SNOWING IN MANHATTAN
For Carl and Carolyn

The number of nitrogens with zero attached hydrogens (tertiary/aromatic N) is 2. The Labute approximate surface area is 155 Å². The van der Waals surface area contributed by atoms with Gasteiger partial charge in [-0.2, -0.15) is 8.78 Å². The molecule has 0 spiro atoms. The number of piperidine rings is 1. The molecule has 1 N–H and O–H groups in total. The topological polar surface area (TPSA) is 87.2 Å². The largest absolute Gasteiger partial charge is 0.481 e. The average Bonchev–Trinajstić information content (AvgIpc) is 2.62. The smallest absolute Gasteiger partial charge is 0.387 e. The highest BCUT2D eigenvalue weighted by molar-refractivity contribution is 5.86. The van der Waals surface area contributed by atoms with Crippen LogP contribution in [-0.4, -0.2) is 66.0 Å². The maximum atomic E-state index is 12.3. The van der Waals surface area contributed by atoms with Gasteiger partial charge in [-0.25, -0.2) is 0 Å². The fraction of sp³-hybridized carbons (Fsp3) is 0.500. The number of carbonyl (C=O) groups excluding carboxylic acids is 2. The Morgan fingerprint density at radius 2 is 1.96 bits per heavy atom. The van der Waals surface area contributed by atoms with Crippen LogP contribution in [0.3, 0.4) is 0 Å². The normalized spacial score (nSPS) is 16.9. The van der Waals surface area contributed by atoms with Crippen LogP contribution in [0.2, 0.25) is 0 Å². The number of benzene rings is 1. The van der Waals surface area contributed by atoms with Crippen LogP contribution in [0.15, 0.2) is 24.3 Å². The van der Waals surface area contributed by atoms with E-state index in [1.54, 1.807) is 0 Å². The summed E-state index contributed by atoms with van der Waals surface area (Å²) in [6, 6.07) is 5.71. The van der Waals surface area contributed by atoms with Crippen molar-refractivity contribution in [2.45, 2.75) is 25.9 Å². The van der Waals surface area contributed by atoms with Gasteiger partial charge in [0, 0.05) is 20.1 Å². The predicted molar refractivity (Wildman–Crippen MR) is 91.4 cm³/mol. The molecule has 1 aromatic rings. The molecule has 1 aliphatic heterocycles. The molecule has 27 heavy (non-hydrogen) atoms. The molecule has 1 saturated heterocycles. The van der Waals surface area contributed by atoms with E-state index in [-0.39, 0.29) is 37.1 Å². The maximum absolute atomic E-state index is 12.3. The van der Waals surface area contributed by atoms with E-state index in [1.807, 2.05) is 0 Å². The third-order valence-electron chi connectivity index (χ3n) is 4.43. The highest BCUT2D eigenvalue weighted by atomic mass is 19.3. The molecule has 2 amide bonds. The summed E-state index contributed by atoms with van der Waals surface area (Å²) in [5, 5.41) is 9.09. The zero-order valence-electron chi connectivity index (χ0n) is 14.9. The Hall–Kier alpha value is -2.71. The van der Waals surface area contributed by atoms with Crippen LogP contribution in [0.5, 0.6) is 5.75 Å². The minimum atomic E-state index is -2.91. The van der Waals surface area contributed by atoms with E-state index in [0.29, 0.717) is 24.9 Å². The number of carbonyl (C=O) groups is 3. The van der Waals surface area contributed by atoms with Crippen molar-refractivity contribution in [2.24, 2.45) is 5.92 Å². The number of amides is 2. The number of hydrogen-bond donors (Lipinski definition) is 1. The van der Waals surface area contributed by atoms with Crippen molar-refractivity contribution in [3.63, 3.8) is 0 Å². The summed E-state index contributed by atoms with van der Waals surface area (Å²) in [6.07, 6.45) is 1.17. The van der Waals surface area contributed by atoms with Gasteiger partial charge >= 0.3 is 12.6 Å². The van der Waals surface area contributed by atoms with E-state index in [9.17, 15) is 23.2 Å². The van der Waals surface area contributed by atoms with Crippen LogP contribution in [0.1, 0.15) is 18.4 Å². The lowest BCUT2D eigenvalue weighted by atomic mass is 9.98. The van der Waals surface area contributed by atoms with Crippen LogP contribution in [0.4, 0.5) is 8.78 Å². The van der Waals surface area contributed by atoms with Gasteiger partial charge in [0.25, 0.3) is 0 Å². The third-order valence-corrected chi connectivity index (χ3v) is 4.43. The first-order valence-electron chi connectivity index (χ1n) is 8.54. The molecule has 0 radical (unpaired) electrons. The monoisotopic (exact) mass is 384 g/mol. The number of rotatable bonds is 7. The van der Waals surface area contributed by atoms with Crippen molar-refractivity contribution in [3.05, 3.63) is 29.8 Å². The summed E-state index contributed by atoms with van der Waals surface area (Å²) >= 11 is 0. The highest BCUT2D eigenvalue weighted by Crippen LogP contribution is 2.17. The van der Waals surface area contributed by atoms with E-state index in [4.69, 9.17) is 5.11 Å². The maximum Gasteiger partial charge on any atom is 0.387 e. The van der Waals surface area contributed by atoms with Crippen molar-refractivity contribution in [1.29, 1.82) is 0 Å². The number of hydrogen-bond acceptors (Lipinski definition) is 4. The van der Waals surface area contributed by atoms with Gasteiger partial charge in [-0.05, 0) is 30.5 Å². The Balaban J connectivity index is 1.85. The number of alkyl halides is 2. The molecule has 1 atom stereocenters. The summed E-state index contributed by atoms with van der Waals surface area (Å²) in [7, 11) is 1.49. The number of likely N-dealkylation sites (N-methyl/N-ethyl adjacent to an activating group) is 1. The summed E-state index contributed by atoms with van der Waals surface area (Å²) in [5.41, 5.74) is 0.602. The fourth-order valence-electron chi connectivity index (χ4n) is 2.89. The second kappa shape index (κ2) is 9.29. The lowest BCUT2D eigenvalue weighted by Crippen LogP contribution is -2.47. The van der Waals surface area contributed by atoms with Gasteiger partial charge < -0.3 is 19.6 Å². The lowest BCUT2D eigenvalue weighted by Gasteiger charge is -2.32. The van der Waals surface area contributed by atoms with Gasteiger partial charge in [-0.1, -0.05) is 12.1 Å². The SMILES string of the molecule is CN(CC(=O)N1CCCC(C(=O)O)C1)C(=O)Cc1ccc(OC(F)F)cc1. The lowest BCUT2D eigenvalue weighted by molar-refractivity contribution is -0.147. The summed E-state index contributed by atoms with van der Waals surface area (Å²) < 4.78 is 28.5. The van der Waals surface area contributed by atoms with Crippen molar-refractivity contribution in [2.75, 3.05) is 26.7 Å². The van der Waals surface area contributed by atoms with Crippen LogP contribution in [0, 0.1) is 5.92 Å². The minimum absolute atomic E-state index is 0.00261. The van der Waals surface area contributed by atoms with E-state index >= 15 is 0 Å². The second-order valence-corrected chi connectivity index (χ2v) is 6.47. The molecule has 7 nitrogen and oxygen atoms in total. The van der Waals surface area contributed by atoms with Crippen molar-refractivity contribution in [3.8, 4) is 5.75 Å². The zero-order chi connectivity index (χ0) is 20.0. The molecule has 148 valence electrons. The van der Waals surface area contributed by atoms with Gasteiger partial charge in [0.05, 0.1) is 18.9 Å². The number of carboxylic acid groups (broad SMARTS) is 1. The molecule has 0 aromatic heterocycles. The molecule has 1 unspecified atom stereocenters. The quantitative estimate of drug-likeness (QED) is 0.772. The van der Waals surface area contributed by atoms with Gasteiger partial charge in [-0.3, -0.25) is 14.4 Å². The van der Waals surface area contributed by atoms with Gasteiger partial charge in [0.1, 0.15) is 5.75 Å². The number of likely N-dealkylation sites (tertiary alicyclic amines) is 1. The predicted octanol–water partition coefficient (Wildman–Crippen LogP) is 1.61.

It does not seem so long ago that it was snowing in Manhattan. Quietly and gently, unlike city snow, but like the snow that use to fall in the forests when I was a boy. This night the snow was sticking to the ground, to the deserted basketball courts and vacant streets, and remaining untrampled. Mysteriously, the streets were empty. It was as if for a moment the entire city and all the people in it looked away from this place and waited, silently and nervously, for some secretive act to be completed of which they referred to remain unaware. In answer to this momentary grace, created out of the vacancy itself, the snow, still whirling, congealed in the shadow of a particular building and one by one four figures appeared. We, awed to silence by the white haze, conscious of the precarious absence of eyes and movement, carefully tip-toed through the snow covered street, single file, one arm extended out to touch the shoulder n front. Our bodies replaced the words, the absent noise, with gestures left over from a conga line, bowing and bouncing and kicking out in unison to a common inner rhythm or a music which had not year made itself apparent. Occasionally the girl giggled as we made our wan, our winding, incredibly joyous way, to a Spanish bar on 14th Street. At the end of the empty street, buses and cars hastily made their way to the other side into the waiting shadow. This movement, so rapid and removed, only served to heighten the stillness that enveloped us. We filed to the door and paused for no reason and with one body looked back over our shoulders like silent film villains. We were tremendously aware, there, with one hand on the door of the magic our position created, our private walk, and savored one more minute before opening the door and the music, which previously we alone had heard came rushing out past us into the snow releasing the city from its silence. Safely now people returned, the streets filled, and the snow was trampled, though we, sitting foursquare at the bar drinking margueritas, could hardly know it. Three men and a girl saying farewell; farewell in gas heated loft, farewell in Spanish bar, farewell in the snow standing on the sidewalk outside watching the buses drive by and wondering that Carolyn was pregnant and if we would ever meet, like this, again.